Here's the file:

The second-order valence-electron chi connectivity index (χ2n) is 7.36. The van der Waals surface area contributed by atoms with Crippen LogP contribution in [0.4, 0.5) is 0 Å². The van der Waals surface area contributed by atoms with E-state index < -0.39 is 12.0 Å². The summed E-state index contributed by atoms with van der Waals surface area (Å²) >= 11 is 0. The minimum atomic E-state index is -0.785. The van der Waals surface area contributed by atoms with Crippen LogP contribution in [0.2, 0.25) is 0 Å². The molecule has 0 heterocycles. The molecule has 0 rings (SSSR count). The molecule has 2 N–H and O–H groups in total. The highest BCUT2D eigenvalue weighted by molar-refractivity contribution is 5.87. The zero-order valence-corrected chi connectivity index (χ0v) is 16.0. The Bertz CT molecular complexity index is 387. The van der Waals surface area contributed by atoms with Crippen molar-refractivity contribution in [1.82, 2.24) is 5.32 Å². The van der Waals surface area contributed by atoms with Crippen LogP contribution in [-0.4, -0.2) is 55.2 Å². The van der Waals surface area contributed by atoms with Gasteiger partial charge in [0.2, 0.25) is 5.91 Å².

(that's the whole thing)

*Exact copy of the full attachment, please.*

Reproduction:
The second-order valence-electron chi connectivity index (χ2n) is 7.36. The van der Waals surface area contributed by atoms with Crippen LogP contribution in [0.4, 0.5) is 0 Å². The van der Waals surface area contributed by atoms with E-state index < -0.39 is 12.0 Å². The summed E-state index contributed by atoms with van der Waals surface area (Å²) >= 11 is 0. The minimum atomic E-state index is -0.785. The van der Waals surface area contributed by atoms with Crippen LogP contribution in [0.2, 0.25) is 0 Å². The molecule has 0 heterocycles. The molecule has 0 rings (SSSR count). The molecule has 2 N–H and O–H groups in total. The highest BCUT2D eigenvalue weighted by molar-refractivity contribution is 5.87. The zero-order valence-corrected chi connectivity index (χ0v) is 16.0. The Bertz CT molecular complexity index is 387. The van der Waals surface area contributed by atoms with Crippen molar-refractivity contribution in [1.82, 2.24) is 5.32 Å². The van der Waals surface area contributed by atoms with Crippen LogP contribution in [-0.4, -0.2) is 55.2 Å². The van der Waals surface area contributed by atoms with Gasteiger partial charge in [0.2, 0.25) is 5.91 Å².